Coastal Tranquility: Eight Great Sea Kayaking Spots

New Zealand: Tasmanian Daredevils

With over 1,000 miles of coastline encircling a land mass the size of California, New Zealand offers a wealth of sea kayaking opportunities. Of these, Abel Tasman National Park on the South Island's north coast is probably New Zealand's premier sea kayaking destination. Sheltered from prevailing storms, Abel Tasman enjoys some of the best weather in New Zealand. Passages are relatively short along a scalloped coastline of myriad small coves and bays with golden-sand beaches. Solitude is guaranteed as many of the Park's remote beach camps are accessible only from the ocean. Ancient, subtropical forest comes down to the shoreline, sheltering more wildlife than you're likely to see on the North Island. To top it all off, the coast faces away from the prevailing westerly winds, and so has little swell activity, making this a safe waterway for less-experienced kayakers.
Consider starting in Totaranui and then travel south along the coastline to Tonga Island, visiting a fur seal rookery, the Tonga Island Marine Reserve, and the granite Tonga Arches. Tidal lagoons, reefs, and small coves also await your exploration before you pass the "Mad Mile," a rugged, exposed section of coast. Camp on remote beaches eachnight and then relax or hike in the coastal bush the morning after.

To explore another remote corner of New Zealand, we recommend a kayak cruise through the Marlborough Sounds. This region, a sheltered archipelago on the northern tip of New Zealand's South Island, boasts over 1,400 square kilometers of hidden inlets, secret coves, and pristine beaches. Paddling in the sounds is easy; since there is always another small island or sheltered harbor only minutes away, you never have to make long passages across open ocean. With its calm waters, and many good campsites, this little-known part of New Zealand is a great destination for a self-guided tour—easily one of the best sea kayaking areas in the Southern Hemisphere. And when you feel like trading your sleeping bag for a bed, you can cruise to a nearby island farm where homestay lodging is available at reasonable rates.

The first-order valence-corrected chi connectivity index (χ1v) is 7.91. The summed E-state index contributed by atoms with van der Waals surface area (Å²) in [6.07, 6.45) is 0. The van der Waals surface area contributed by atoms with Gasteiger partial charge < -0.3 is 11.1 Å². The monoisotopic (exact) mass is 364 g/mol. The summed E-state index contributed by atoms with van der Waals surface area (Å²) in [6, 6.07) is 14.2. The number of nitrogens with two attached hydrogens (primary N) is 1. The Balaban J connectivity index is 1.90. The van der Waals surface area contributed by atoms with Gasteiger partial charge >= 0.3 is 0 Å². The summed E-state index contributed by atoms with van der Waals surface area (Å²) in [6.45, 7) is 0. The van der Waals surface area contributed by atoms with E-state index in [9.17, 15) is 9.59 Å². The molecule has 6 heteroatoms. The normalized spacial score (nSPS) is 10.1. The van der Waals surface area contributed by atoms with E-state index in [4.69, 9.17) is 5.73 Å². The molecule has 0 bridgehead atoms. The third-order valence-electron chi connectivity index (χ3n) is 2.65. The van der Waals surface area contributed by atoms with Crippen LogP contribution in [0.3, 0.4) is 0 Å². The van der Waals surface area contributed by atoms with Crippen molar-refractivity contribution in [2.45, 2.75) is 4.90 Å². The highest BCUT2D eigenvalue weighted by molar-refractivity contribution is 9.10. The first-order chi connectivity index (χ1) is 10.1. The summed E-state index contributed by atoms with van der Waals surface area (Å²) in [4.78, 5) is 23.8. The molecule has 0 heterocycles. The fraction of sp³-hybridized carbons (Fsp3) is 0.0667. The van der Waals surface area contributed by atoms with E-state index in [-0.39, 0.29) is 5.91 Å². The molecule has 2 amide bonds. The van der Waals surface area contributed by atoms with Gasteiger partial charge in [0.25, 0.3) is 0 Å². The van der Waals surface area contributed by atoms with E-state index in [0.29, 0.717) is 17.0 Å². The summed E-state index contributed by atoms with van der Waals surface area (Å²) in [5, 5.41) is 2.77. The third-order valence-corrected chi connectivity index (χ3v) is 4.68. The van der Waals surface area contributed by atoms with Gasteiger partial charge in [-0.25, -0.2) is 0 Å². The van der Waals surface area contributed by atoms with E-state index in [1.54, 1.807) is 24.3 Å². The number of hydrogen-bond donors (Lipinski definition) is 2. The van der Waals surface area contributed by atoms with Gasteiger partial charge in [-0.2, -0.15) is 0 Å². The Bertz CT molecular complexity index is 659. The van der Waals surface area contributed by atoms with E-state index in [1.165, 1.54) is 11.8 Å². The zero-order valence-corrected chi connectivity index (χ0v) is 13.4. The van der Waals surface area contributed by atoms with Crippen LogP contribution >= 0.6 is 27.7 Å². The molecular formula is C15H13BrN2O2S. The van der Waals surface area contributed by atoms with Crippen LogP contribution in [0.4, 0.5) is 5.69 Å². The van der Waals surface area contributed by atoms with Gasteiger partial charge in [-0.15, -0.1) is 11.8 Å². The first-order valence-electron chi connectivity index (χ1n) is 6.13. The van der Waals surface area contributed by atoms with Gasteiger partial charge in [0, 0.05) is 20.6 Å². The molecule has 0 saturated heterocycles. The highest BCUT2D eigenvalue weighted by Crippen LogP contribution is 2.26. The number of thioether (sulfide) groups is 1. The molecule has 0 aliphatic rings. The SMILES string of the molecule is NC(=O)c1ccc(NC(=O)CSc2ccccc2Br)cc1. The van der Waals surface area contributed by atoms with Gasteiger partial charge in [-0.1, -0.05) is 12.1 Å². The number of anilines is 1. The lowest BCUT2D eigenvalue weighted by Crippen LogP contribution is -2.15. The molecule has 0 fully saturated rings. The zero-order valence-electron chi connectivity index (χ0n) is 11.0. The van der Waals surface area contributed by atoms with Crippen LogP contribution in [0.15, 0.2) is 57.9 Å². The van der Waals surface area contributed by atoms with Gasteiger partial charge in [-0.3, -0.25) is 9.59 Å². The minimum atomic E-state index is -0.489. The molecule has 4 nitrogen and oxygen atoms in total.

If time permits you to tour the North Island as well, head for Matauri Bay and paddle your way to Whangaroa Harbor along a remote and almost completely undeveloped stretch of the northeast coast. This coastline is wild and unspoiled; the only evidence of man is an isolated farmhouse or two.
Practically Speaking
After arriving in New Zealand, the cost for most multi-day guided trips are pretty reasonable, roughly $300 per person including food, guide and all gear. Both kayak rentals and guided tours can be arranged through local outfitters, either before you depart or after you've set foot on New Zealand's soil. Cost for a guided trip is roughly $60per day for the group's guide, plus $35 per person per day for kayak rental (independent paddlers can rent kayaks for the same price, without the guide). Custom itineraries and power boat shuttles to nearby islands can be arranged on request.

Paul McMenamin is the author, editor, and photo director of the original Ultimate Adventure Sourcebook.

Published: 31 Jan 2001 | Last Updated: 15 Sep 2010
Details mentioned in this article were accurate at the time of publication


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